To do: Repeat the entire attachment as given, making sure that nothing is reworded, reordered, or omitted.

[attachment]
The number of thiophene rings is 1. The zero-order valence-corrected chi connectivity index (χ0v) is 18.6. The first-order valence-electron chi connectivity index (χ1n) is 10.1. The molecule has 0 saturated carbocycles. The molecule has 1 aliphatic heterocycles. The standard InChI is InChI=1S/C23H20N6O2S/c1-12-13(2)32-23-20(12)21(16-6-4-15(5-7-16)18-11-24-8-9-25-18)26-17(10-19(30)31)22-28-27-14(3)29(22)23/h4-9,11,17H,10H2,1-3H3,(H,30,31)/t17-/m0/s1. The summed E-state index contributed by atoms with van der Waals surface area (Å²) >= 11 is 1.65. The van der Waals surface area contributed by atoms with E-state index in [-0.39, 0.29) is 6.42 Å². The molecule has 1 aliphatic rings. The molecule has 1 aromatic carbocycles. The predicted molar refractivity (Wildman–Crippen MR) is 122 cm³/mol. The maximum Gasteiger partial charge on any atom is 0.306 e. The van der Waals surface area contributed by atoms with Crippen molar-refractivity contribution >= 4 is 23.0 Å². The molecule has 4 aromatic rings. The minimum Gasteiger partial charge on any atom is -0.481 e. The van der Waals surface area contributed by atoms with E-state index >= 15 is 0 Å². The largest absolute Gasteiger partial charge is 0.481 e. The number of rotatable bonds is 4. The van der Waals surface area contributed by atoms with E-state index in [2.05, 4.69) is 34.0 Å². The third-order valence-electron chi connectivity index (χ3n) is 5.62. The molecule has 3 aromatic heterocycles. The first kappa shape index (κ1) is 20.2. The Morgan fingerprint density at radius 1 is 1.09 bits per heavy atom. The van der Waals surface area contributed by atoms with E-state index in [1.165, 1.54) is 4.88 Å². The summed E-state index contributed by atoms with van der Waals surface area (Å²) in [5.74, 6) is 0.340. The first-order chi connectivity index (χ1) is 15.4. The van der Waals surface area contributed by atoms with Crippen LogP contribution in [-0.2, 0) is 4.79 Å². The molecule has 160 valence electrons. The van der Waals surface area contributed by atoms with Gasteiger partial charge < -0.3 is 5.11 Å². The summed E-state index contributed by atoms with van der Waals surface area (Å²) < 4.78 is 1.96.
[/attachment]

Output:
The number of thiophene rings is 1. The zero-order valence-corrected chi connectivity index (χ0v) is 18.6. The first-order valence-electron chi connectivity index (χ1n) is 10.1. The molecule has 0 saturated carbocycles. The molecule has 1 aliphatic heterocycles. The standard InChI is InChI=1S/C23H20N6O2S/c1-12-13(2)32-23-20(12)21(16-6-4-15(5-7-16)18-11-24-8-9-25-18)26-17(10-19(30)31)22-28-27-14(3)29(22)23/h4-9,11,17H,10H2,1-3H3,(H,30,31)/t17-/m0/s1. The summed E-state index contributed by atoms with van der Waals surface area (Å²) >= 11 is 1.65. The van der Waals surface area contributed by atoms with E-state index in [-0.39, 0.29) is 6.42 Å². The molecule has 1 aliphatic rings. The molecule has 1 aromatic carbocycles. The predicted molar refractivity (Wildman–Crippen MR) is 122 cm³/mol. The maximum Gasteiger partial charge on any atom is 0.306 e. The van der Waals surface area contributed by atoms with Crippen molar-refractivity contribution >= 4 is 23.0 Å². The molecule has 4 aromatic rings. The minimum Gasteiger partial charge on any atom is -0.481 e. The van der Waals surface area contributed by atoms with E-state index >= 15 is 0 Å². The largest absolute Gasteiger partial charge is 0.481 e. The number of rotatable bonds is 4. The van der Waals surface area contributed by atoms with E-state index in [2.05, 4.69) is 34.0 Å². The third-order valence-electron chi connectivity index (χ3n) is 5.62. The molecule has 3 aromatic heterocycles. The first kappa shape index (κ1) is 20.2. The Morgan fingerprint density at radius 1 is 1.09 bits per heavy atom. The van der Waals surface area contributed by atoms with E-state index in [1.165, 1.54) is 4.88 Å². The summed E-state index contributed by atoms with van der Waals surface area (Å²) in [5.74, 6) is 0.340. The first-order chi connectivity index (χ1) is 15.4. The van der Waals surface area contributed by atoms with Crippen LogP contribution in [-0.2, 0) is 4.79 Å². The molecule has 160 valence electrons. The van der Waals surface area contributed by atoms with Gasteiger partial charge < -0.3 is 5.11 Å². The summed E-state index contributed by atoms with van der Waals surface area (Å²) < 4.78 is 1.96.